Although Caroni (1975) Limited ceased operations 16 years ago, the full closure of the company is stalled because of court matters involving residential lots and bungalows. This was confirmed by board chairman Jerry Hospedales yesterday when he appeared before Parliament’s Public Accounts Enterprises Committee (PAEC) as it examined the company’s accounts for 2010 to 2018.
Hospedales said the Caroni closure since 2003 had cost T&T approximately $10 billion, with a large chunk of costs connected to the development of agricultural and residential lots for former workers, plus costs for training and other issues arising from Voluntary Separation of Employment Package (VSEP) arrangements.
“From a financial perspective, I think (former workers) were fairly treated,” he said.
While 6,005 former workers have received agricultural lots, Hospedales said, 1,200 workers have not yet come forward, despite extensive advertising, to get lots.
He also said 7,542 residential lots had been delivered to former workers, but the delivery of 4,351 lots had been delayed due to litigation involving the Estate Management Business Development Company (EMBDC) which is handling lot development.
The other court matter involves some of the 224 Caroni bungalows. Employees were allowed to buy the houses, valued between $400,000 and $1.5 million, with a discount based on their length of service. For example, workers with 20 years’ service could get a 20 per cent discount. However, some workers challenged the pricing formula in court and their union said that was not what they had contemplated.
About 142 of the bungalows are still occupied by workers and others by tenants and state agencies. The company is paying for the electricity supply.
Hospedales said no one “was taking responsibility” for the bungalows and he would like to see them shifted to Government and the regional corporation eventually.
Because of the ongoing court matters, Hospedales was unable to say exactly when Caroni (1975) Limited would be liquidated. The matter was being addressed “five or six years ago,” he said and he could only say that by year-end the board would evaluate the situation and give Government options to determine if Caroni can finally enter liquidation and shift responsibilities to some other state agency.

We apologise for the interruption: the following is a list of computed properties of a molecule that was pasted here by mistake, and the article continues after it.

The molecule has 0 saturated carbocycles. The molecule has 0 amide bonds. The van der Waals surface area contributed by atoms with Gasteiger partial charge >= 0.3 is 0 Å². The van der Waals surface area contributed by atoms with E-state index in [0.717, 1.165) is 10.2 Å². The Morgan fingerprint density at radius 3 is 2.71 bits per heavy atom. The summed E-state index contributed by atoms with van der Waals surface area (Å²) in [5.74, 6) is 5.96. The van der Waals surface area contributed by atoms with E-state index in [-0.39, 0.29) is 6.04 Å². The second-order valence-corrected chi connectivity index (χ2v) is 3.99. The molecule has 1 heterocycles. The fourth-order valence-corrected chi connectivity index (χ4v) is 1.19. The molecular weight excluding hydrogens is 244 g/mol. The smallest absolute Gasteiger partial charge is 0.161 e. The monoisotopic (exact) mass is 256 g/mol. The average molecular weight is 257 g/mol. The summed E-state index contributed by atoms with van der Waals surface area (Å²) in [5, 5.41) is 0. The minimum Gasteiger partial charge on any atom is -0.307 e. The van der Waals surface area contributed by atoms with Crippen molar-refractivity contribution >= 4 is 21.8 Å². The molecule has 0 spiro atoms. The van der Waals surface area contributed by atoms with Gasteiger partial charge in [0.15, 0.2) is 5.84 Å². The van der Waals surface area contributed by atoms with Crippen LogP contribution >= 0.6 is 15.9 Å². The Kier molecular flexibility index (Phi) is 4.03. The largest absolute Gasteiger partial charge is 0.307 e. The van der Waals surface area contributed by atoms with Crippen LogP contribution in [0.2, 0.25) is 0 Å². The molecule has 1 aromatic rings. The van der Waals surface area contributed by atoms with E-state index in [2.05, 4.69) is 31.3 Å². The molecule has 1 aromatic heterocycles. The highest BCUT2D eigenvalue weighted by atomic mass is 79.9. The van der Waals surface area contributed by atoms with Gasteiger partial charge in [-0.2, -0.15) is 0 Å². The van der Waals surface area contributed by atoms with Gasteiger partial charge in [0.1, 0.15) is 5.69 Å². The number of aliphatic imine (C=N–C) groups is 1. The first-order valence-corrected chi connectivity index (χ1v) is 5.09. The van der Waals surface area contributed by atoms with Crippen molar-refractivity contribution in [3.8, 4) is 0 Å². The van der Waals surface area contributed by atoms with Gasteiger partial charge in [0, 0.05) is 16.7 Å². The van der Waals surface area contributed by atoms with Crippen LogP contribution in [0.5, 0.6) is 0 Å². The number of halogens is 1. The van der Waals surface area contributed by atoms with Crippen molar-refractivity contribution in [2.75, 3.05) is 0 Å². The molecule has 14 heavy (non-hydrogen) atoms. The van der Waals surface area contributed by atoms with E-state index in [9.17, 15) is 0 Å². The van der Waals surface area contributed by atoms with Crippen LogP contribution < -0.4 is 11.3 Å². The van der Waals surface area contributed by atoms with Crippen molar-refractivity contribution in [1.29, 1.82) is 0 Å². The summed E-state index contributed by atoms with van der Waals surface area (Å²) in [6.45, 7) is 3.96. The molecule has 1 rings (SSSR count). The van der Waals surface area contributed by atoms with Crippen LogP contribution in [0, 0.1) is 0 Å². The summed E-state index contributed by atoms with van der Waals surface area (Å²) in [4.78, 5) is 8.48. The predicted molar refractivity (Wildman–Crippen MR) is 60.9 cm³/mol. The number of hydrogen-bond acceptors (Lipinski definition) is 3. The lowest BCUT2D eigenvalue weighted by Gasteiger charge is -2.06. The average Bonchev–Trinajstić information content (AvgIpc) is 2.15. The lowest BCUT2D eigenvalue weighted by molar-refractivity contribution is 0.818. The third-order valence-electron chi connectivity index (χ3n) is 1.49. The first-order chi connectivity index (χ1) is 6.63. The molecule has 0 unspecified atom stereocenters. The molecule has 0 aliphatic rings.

Hospedales said a “great deal” still had to be done regarding residential lots, bungalows and other matters
To date, he said, there were about 10,000 Caroni pensioners with a minimum pension of $650 monthly.
The Government is funding the pension to a total of $369 million. Work is ongoing to have pensioners deal directly with Guardian Life and Clico rather than Caroni’s Couva office.
Hospedales said the $400 million European Union grant which workers had claimed in recent years was actually meant for the Government. He said some workers “campaigned” for the funds and got them.
He also confirmed that no efforts had been made to pursue recovery of four tractors, harvesters and other large equipment which went missing the weekend after Caroni closed in 2003. An auctioneer is being engaged to sell assets valued at $13 million.
Permanent Secretary in the Ministry of Finance Michelle Durham-Ramkissoon said the Caroni wind-up was unique due to the industrial relations issues involved and it demonstrated the length of time such matters could be prolonged by the courts. Government has no control over the duration of these matters.
She said with a number of companies, including Petrotrin, being wound up, conversations are on-going about guidelines for companies whose operations have ended.